Akiyama-go Kebari

Akiyama-go Kebari Variation

I summarized about Akiyamago Kebari

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秋山郷伝承毛針 , Akiyama Gō denshō kebari, Akiyama Township lore / traditional kebari.

The kebari tier is Mr. Kenzo Hayashi [ 林謙三さん]
「 バイスを使わずに全て手巻きです。 すごい技術だと思います。」
“All hand winding without using a vice, I think it’s an amazing technique.”

Interview (of course in Japanese language)
599 林 謙三(奥鬼怒岩魚保存会 副会長)(1)
599 Kenzo Hayashi (Deputy Chairman, Okuninuma Iwaki Conservation Society) (1)

https://www.fishing-v.jp/movie/?mv=wolf_1309_6906720_01

One item from his profile on the above website is that he began fishing headwaters areas in 1968. Geez, I had just started my senior year in high school.

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In general, I think kebari-hook is # 8 fly-hook

It’s # 12 with a small hook

It was more certain to have it by hand than to use an easy vise

It is easier to change the direction of the hook so it will be finished faster than the vice

The winding order of kebari is opposite to fly(It is an old method)

It is interesting to me read and think about this. I use #8 hooks very seldomly. My hook use by size looks something like the following (based on what my fly boxes currently look like):

  1. Size 12 (80%)
  2. Size 10 (10%)
  3. Size 16 (5%)
  4. Size 8 (3%)
  5. Size 18 (2%)

I guess it all comes down to experience and perspective. While I find tying by hand interesting, it is something that I personally find very difficult and I’m not good at it. Although, I appreciate what you say; it it’s much easier and faster to change the direction of the hook in your hand.

Can you please explain what you mean that the winding order of kebari is opposite to flies? Do you mean front to back or back to front? Or do you mean the order in which you apply materials? This is rather interesting.

私にはこれを読んで考えても面白いです。私は非常にまれに#8フックを使用します。サイズによる私のフックの使用は、以下のようになります(私のフライボックスは現在のように見えます):

  1. Size 12 (80%)
  2. Size 10 (10%)
  3. Size 16 (5%)
  4. Size 8 (3%)
  5. Size 18 (2%)

私はそれがすべて経験と視点にあると思う。私は手で結びつけるのが面白いと感じていますが、それは私が個人的に非常に難しいと感じるものです。しかし、私は感謝しますあなたが言うこと;それはあなたの手のフックの方向を変更する方がはるかに簡単で迅速です。

あなたは、ケバリの巻線順序がハエとは反対であるという意味を説明できますか?前から後ろへ、または前から後ろへのことを意味しますか?あるいは、あなたが資料を適用する順序を意味しますか? これはかなり面白いです。

謝罪します。私の日本語があなたにとって意味をなさないことを願っています。

I can fully understand.
My English is poor … :scream:

Please look at the old kebari
It is used in Myoko Kōgen Town since the 1970s
鈎素 (tippet) are attached to make kebari

Because there is a tippet

In the past I kept the head part

The same is true for ayu-kebari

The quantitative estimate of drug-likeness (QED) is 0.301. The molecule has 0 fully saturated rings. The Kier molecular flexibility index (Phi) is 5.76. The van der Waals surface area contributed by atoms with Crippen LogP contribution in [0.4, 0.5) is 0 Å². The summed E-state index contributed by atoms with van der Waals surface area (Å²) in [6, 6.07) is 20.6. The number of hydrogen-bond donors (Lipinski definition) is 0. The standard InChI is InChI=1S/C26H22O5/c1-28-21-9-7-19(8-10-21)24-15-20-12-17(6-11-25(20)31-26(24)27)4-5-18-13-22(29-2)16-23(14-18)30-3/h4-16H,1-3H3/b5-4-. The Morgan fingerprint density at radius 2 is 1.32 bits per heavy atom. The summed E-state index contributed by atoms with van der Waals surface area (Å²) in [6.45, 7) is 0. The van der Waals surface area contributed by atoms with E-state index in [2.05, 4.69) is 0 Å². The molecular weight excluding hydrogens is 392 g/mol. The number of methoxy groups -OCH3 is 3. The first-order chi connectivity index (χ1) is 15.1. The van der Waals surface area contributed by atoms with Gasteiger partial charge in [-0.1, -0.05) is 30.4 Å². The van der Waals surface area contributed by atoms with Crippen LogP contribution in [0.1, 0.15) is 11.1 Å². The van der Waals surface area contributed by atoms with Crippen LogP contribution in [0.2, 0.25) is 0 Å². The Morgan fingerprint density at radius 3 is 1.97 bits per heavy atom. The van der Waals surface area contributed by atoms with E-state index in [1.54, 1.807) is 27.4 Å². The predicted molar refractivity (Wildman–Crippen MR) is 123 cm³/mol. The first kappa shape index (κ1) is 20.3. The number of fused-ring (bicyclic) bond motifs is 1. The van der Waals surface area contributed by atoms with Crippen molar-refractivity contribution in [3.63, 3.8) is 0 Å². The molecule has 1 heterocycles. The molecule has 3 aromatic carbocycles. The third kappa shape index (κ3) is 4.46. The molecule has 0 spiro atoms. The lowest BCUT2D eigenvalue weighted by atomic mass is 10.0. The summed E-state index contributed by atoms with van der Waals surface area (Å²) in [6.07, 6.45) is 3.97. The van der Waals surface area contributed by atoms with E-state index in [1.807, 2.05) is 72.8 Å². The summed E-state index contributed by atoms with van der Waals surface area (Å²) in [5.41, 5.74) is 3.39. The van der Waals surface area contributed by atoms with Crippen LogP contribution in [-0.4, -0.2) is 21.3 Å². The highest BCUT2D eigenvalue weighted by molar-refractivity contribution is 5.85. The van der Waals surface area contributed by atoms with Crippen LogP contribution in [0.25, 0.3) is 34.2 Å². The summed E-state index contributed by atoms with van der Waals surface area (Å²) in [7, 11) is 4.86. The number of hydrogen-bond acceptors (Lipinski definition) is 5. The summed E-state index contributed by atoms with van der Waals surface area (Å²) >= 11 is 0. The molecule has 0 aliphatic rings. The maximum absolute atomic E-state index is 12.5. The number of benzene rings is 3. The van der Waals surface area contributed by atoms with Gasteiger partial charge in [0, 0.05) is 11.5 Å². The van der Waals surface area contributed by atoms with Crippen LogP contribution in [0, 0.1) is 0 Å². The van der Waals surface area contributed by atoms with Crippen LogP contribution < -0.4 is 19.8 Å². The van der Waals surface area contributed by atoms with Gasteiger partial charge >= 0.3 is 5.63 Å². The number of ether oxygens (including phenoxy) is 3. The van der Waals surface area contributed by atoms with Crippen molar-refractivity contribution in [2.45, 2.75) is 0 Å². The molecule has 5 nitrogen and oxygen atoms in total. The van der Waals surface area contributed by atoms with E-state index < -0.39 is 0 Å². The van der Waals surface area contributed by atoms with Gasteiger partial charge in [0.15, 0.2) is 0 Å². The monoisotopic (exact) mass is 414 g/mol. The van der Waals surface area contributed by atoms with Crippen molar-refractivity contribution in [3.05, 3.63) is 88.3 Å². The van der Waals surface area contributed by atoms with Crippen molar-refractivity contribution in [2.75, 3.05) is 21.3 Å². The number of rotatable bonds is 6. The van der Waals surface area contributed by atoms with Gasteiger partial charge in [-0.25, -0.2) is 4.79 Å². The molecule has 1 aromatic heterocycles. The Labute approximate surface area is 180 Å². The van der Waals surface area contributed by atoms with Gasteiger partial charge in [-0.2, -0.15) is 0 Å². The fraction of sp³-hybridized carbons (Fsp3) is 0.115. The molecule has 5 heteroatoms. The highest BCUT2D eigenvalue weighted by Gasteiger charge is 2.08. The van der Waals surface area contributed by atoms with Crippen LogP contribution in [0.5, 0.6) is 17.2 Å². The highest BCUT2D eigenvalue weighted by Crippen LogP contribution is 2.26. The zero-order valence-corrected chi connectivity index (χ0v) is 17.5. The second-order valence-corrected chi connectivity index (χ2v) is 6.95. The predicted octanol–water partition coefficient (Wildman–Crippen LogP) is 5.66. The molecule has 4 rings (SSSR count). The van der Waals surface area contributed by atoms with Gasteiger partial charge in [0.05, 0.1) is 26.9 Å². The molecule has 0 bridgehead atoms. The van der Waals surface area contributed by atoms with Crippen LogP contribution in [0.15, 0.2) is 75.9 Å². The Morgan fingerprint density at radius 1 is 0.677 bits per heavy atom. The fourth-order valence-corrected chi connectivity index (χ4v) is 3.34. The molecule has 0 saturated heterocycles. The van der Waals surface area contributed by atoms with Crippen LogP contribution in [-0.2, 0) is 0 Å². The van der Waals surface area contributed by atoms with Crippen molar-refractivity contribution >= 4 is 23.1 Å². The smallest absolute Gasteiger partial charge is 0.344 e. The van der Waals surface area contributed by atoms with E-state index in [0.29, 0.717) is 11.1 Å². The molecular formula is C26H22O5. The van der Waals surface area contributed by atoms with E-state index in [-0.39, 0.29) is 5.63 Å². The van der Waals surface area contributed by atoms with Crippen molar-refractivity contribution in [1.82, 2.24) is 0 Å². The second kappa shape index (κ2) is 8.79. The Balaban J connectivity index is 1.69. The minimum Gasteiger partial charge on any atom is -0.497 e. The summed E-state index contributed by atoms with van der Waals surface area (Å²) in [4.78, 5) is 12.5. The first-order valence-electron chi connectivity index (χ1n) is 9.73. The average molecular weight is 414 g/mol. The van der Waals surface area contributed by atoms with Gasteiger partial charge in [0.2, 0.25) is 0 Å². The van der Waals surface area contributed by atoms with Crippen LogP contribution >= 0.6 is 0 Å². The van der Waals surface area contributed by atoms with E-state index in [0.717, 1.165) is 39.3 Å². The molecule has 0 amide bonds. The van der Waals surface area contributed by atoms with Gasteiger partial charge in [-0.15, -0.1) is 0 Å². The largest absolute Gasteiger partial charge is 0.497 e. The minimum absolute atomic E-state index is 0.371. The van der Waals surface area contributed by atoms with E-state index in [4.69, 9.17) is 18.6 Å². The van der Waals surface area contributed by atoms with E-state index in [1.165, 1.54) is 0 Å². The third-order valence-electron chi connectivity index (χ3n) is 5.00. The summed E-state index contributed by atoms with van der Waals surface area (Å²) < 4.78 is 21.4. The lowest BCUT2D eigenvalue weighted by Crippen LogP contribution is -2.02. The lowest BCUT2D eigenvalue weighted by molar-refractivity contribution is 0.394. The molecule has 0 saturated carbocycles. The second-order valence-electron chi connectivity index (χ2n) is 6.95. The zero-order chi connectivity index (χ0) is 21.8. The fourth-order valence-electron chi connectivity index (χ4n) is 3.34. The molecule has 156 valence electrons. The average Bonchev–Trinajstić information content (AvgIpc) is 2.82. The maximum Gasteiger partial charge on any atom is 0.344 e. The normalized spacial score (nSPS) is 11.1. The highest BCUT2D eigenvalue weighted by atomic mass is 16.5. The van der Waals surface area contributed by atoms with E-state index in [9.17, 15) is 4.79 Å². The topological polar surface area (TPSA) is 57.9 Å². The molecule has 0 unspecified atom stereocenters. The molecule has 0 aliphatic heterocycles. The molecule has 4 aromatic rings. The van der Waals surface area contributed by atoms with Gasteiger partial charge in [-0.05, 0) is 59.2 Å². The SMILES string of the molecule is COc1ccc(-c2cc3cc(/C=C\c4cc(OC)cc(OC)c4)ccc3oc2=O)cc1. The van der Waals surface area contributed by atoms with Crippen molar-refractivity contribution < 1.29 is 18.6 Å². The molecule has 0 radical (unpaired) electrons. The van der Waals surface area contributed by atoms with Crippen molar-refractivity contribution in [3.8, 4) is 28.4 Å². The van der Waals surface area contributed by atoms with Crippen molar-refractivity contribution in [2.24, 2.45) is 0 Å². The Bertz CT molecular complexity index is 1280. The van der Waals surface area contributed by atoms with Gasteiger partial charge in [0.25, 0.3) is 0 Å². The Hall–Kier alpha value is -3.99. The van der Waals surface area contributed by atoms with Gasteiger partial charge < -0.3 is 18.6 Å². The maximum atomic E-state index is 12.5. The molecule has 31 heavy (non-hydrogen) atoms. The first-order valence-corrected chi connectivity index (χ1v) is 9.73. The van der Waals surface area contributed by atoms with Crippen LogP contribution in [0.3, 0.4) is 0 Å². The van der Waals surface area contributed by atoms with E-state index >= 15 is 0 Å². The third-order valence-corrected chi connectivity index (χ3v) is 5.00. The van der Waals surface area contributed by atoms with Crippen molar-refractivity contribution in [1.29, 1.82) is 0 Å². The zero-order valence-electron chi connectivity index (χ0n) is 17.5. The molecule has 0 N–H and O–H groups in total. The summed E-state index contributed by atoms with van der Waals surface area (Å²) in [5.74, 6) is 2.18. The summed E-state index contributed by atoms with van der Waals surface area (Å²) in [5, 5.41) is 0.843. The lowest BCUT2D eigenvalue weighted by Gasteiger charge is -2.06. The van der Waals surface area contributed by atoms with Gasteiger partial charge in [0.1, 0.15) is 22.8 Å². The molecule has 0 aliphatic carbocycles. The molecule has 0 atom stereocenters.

If head(頭) = saki(先)
The name itself is opposite to fly

I made the old kebari the same way

http://to-ayukebari.life.coocan.jp/kenkyu/kenkyu001-2/kenkyu-001-2.html

I see! Thank you. This makes more sense to me now. I really like the kebari in the first photo; I think it would be very effective for the native brook trout that I fish for. What is the hackle and what is the tail?

ご理解いただきありがとうございます。

そうですか!ありがとうございました。これは私にとって今より意味があります。私は最初の写真のケバリが本当に好きです。私はそれが私が魚を食べるネイティブのブルックトラウトにとって非常に効果的だと思います。ハックルとは何ですか?尾は何ですか?

岩魚(iwana)・・・Char

I think that it is good for Brook trout because it is for Char
Both are game fowl( hackle and tail)
Color is Coachman Brown and Honey Dan

Please look at the size

I compared it with TMC 102 Y # 15

Thank you.

ありがとうございました

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Thank you Todoroki for all the information.

I really like akiyamago kebari, I’m trying to figure out what kind of thread Kenzo Hayashi uses in the video. My guess is a heavily waxed one so that it stays in place easier.
I tie a lot without a vice, but not in the way Hayashi does in this video. Would like to learn his method.

His thread is silk sewing thread
I think that the hidden essence is more important than mimicking the way to make it :thinking:

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You’re right, I think so too. But learning new ways can fun. And the way he does it seems good when tying at fairs and gatherings.
All the knots he makes takes away the need of keeping constant pressure on the thread.

Keep the old kebari tied for each step
It will be both durable and non-slip
The old kebari is not a current saddle hackle
It has been wound more thinly

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I agree, I think he is using normal unwaxed thread. Probably silk thread. If you watch carefully, especially at several time marks (1:20, 3:57, 5:12, & 7:51) you can see he holds one end of the thread in his mouth, while applying one turn of the other end round it. Then pulls in a tight overhand knot, followed by a second overhand knot after he drops the hook on the table. Thereby making a square or reef knot.

Additionally on the Yoshikazu Fujioka website, under the paragraph, he only comments that silk thread is used. However, that comment is not immediately before mentioning the bottom row, 2 left end kebari were tied by Kenzo Hayashi. "The left 2 of lower row are flies of Mr. Kenzo Hayashi who is continuing adhering to fishing by Akiyamago fly. "

Best Streams Hi-ho Tenkara 4 English version

Best Streams Hi-ho Tenkara 4 Japanese version

He is also seen tying kebari in the same way on this website,

http://www7a.biglobe.ne.jp/~yajin/page_ban_1.html

材料はいたってシンプル。針・綿の縫い糸・ハサミ・テグス・数種類の鳥の羽根
Materials are simple. Needle · cotton sewing thread · scissors · tegus · several kinds of bird feathers.

An internet search with - 林 謙三の秋山郷毛鉤・全て手巻き [ Kenzo Hayashi Akiyama Township fly - all hand-rolled] or similar phrase will likely find other examples.

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Textbook does not necessarily always correct

One thing that can be seen from one view may be one

Individuals and individuals are connected on the Internet now

Enjoy or choices has increased in any way :thinking:

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